Sun, Nov 16, 2014 - Page 1 News List

AP clarifies story on Obama’s ‘one China’ comment

By Alison Hsiao  /  Staff reporter

The Associated Press (AP) on Friday issued a clarification responding to the Ministry of Foreign Affair’s criticism of a report by the news agency which said that US President Barack Obama reiterated his “support for a ‘one China’ policy that regards Taiwan as part of China” to Chinese President Xi Jinping (習近平) at a joint press conference during the APEC summit in Beijing, with the media outlet saying that Washington’s policy is “more nuanced and intentionally ambiguous” than that.

The AP report in question was published on Wednesday under the title: “Obama, Xi seek to downplay persistent tensions,” and said that the US president had “reaffirmed his support for a ‘one China’ policy that regards Taiwan as part of China” in a “nod to China’s sovereignty.”

The wording used in the article is arguably a paraphrasing of what Obama said about Taiwan at the press conference, which according to a transcript provided by the White House was: “I reaffirmed my strong commitment to our one-China policy based on the Three Joint Communiques and the Taiwan Relations Act.”

Since the change made to Obama’s statement in the AP article would appear to represent a change to US policy, given that Washington has long been careful to express that it “acknowledges” rather than “supports” Beijing’s sovereignty claims over Taiwan, the ministry told the Taipei Times on Thursday that it “sternly expressed our position” to the news agency over the report.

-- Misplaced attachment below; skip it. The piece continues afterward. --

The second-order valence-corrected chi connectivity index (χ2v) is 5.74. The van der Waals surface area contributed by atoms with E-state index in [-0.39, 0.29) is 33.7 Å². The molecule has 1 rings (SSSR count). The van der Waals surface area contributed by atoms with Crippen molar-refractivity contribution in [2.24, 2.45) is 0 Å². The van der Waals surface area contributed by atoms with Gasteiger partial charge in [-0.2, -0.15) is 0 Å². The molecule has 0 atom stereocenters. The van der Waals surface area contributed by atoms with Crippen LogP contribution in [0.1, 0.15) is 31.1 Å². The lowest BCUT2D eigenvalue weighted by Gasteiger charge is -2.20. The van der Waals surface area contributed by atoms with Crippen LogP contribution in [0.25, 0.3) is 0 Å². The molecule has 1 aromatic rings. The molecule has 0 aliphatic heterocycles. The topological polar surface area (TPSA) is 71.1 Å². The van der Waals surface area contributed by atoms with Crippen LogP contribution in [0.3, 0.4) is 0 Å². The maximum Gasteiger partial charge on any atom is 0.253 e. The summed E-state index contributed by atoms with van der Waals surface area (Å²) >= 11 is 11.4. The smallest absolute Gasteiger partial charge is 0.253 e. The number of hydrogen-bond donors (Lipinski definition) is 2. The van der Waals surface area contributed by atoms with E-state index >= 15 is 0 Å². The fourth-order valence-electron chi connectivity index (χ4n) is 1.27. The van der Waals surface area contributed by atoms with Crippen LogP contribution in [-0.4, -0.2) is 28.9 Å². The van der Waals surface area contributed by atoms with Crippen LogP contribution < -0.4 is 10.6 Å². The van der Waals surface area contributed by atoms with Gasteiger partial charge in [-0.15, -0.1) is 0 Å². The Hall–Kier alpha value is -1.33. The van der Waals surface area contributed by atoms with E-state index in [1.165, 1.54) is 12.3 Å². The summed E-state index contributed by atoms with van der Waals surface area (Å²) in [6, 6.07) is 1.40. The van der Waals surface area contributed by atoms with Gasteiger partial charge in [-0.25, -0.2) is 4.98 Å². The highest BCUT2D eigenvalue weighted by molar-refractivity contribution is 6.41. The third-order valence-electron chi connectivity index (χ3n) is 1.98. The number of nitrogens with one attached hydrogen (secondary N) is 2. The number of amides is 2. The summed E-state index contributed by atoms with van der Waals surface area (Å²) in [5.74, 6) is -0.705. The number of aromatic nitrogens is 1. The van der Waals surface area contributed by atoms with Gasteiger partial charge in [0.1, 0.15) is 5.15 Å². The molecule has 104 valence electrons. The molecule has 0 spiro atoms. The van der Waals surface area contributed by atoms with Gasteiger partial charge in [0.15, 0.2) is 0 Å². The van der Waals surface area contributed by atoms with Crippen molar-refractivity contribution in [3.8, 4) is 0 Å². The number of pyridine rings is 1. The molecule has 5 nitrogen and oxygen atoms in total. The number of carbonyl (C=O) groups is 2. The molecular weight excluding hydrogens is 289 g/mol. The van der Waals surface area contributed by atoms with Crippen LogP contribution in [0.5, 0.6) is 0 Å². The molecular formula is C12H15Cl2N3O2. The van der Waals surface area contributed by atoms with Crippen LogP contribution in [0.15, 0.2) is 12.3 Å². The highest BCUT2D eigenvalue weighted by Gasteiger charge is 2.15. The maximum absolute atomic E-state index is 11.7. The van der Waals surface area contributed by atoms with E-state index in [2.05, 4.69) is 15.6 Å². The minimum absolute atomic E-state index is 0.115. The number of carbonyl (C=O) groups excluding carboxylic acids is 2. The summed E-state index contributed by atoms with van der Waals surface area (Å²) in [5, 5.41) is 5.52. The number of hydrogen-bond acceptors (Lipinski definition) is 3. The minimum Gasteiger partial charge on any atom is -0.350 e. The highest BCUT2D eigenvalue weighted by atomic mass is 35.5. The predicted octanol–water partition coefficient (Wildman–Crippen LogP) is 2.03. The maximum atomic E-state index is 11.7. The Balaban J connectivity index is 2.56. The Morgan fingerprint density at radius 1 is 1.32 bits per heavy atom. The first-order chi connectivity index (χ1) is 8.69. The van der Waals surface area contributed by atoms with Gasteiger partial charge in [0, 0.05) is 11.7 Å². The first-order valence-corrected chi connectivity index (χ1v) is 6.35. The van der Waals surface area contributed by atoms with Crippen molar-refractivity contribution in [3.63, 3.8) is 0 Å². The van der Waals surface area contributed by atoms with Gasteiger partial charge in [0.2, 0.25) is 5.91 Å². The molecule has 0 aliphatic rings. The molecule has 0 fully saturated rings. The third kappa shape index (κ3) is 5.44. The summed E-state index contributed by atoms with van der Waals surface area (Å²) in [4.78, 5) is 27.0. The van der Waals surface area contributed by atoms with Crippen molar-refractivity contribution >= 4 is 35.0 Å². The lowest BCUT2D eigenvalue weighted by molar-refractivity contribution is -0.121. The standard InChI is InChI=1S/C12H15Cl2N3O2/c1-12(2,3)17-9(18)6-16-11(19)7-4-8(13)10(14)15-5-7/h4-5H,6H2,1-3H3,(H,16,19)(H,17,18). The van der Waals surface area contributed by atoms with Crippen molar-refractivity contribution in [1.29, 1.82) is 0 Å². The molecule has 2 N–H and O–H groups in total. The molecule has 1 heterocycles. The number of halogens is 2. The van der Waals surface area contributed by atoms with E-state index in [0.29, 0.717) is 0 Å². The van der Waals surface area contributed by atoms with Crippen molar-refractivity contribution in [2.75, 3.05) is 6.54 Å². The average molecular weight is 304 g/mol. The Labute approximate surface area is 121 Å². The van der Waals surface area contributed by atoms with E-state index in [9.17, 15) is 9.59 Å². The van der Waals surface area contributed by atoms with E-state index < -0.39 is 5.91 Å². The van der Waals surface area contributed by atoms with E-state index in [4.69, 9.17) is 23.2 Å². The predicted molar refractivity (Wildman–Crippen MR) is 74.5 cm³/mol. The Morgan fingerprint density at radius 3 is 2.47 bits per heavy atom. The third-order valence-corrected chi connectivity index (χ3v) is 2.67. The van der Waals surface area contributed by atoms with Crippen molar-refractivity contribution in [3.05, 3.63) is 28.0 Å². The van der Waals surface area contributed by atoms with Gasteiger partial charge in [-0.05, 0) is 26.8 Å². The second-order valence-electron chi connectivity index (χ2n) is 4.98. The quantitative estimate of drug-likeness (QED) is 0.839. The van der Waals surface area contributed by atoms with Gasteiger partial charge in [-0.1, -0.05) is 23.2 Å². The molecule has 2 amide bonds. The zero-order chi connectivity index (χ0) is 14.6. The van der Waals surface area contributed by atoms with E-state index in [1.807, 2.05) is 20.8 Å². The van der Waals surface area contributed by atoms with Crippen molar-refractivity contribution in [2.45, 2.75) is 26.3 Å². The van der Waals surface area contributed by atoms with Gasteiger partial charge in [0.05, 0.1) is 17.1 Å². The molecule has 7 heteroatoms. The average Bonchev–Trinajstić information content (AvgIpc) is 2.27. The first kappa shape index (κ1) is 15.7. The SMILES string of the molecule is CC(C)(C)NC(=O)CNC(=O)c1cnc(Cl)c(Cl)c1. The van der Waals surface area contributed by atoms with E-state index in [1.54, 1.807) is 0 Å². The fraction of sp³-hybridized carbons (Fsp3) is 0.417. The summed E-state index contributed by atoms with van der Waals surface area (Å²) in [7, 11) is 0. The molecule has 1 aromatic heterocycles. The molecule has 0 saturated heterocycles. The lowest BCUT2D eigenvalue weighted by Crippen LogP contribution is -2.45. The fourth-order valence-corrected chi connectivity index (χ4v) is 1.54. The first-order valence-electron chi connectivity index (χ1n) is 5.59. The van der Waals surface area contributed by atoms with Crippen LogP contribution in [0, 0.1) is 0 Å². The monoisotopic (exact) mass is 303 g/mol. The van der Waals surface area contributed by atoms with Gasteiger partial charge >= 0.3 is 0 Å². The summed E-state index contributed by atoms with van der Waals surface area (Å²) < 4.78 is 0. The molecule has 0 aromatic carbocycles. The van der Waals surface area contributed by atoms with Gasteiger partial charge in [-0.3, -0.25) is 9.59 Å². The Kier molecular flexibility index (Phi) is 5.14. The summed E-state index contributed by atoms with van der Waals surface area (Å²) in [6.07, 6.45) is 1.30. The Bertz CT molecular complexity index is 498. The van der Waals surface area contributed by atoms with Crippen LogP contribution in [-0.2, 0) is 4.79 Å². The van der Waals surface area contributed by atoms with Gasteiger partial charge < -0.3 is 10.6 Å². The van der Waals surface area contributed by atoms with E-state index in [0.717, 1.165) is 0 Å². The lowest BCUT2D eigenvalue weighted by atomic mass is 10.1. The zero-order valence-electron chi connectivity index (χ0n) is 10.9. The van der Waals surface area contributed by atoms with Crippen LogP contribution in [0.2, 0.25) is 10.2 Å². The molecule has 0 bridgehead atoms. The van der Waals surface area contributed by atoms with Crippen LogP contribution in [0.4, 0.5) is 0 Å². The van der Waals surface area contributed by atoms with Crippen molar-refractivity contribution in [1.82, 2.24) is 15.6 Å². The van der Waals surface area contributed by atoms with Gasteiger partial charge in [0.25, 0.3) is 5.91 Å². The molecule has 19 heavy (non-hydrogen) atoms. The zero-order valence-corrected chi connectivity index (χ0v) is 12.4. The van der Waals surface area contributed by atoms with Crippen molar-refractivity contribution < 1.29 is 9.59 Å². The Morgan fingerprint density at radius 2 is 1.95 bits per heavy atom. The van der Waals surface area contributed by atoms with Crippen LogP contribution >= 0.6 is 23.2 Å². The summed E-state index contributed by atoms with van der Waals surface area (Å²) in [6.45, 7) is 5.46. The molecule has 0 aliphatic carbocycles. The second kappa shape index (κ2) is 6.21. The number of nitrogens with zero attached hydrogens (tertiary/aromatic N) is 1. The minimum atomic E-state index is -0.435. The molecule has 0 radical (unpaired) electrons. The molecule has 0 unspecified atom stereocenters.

Meanwhile, American Institute in Taiwan (AIT) spokesperson Mark Zimmer confirmed to the Taipei Times that “nothing has changed about our [the US’] Taiwan policy” and that Washington remains committed to its “one China” policy based on the US-China Three Joint Communiques and the US’ Taiwan Relations Act.

In Friday’s clarification, the AP said that the US’ Taiwan policy is more intricate and purposefully vague than what the report may have suggested, adding that “under these declarations and law [the communiques and the act], the United States has considered Taiwan’s status as unsettled.”

“The US acknowledges China’s view that Taiwan is part of its territory, but it does not explicitly recognize China’s sovereignty over Taiwan, nor does it recognize Taiwan as a sovereign country,” it added.

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